A church mover is not passive. He doesn’t forget about congregational meetings where decisions are made and direction is set. He is not oblivious to the responsibilities of the members or the congregation as a whole. He knows how the congregation and members are to support and work with the leaders. And he’s all in.


But why is he so obsessed with moving his church?  


His Main Drive: A Church-Centered Conviction.

He believes the best way to change the world is to move his church. We can call this “a peculiar and biblical sense that the local church is central to God’s activity in the world today.” The church is the center of the world today. The center. Not the goal. The goal is missions. The great commission. Yet, we must understand the place of the church in the Christian’s life, the community, the Christian community, and the world.

The church is the communal center of the Christian’s life. Not his family. Not his marriage. But his church family. He understands being a good member of his household trains and equips him to be a better servant to his church family. It’s not an issue of choosing between the two but understanding God’s purposes for the institution of the family and the institution of the local church.

The neighborhood is best served by evangelists (gospelizers). But a gospelizer understands he must also be a tangibly loving neighbor. He also knows that glimpses of the shared life of the church family validates the gospel they preach. So he understands his church’s witness is crucial to the spread of the gospel in his community.

The church mover knows that the broader Christian community is best effected by healthy churches. This is more important than websites, podcasts, denominations, and networks. It’s more important than him edifying his other Christian friends from other churches. If one wants to best serve the broader church and Christians everywhere, the church mover understands the best way for him to do this is to move his church toward Christian maturity.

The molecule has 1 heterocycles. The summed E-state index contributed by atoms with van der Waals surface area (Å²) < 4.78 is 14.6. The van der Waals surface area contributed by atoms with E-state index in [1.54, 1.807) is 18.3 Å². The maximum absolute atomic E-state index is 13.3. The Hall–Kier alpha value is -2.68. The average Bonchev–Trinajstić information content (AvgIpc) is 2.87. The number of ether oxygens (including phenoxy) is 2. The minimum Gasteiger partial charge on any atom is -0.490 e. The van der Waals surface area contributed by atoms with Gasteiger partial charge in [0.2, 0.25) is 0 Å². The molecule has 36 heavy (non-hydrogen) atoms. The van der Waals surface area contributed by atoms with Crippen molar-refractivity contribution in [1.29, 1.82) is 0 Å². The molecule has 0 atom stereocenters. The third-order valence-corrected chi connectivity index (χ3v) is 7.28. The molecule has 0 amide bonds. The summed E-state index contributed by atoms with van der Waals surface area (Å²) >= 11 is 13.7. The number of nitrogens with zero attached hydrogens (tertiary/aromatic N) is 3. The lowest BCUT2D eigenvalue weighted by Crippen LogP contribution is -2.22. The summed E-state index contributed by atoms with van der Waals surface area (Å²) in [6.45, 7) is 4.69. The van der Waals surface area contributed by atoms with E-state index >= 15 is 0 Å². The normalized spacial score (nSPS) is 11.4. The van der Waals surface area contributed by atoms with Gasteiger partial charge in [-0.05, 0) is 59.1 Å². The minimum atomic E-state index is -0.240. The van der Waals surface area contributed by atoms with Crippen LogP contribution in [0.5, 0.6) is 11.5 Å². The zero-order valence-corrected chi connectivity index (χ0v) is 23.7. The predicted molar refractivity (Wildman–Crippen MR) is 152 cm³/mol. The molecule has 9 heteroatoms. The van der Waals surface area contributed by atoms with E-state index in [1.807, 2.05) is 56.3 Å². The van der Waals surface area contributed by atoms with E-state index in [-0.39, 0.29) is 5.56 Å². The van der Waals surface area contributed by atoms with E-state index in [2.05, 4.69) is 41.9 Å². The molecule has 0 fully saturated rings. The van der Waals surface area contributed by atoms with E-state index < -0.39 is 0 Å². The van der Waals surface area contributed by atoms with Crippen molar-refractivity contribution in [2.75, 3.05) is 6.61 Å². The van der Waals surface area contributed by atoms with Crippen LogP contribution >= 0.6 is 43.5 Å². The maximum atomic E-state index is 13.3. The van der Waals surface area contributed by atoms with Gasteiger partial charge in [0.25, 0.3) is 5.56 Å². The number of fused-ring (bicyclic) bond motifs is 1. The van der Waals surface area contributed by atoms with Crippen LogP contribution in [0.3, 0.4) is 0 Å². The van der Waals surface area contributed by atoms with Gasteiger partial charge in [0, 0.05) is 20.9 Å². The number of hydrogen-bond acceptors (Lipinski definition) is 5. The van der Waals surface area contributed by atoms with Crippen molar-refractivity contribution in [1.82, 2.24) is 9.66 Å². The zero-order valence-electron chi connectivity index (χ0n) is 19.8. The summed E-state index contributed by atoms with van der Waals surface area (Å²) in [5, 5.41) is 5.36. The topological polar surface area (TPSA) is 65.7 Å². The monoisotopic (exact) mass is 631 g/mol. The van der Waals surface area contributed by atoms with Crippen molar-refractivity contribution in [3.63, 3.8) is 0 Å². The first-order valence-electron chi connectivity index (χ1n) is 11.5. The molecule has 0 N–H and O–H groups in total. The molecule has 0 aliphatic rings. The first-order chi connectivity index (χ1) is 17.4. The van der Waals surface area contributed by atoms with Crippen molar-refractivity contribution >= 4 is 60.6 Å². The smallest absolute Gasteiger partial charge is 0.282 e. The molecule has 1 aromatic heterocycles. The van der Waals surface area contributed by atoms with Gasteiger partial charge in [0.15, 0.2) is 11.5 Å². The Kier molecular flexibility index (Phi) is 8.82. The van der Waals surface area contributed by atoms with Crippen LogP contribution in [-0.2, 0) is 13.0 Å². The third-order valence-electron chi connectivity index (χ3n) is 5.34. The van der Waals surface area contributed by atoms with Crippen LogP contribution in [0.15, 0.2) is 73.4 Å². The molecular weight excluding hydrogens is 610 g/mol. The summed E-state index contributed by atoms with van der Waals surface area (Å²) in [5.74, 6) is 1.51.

The church’s mission is to make disciples of all nations (Matthew 28.19-20). Every ethnic people group needs the gospel. So, they need churches that are missions-minded, prayerful, generous, and cooperating with other churches to get the gospel to every tribe and language. One missionary said that it’s crucial for church’s in the United States for world missions because we hold the rope for our missionaries we send to the unreached people group frontier.


Two years down. Many more to go if the Lord wills. I pray our church continues to move. To change. I desire to see all the churches in Los Angeles steadily moving toward Christ Jesus and church health. I’m giving my life to this. That doesn’t come about only by having faithful pastors, but faithful members. And not only faithful members, but church movers.

Question: What do you think of this label: Church Mover? Do you find it helpful? Do you have an obsessive fire in your soul to see your church moving toward Christ Jesus and his desires for your church?

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PJ Tibayan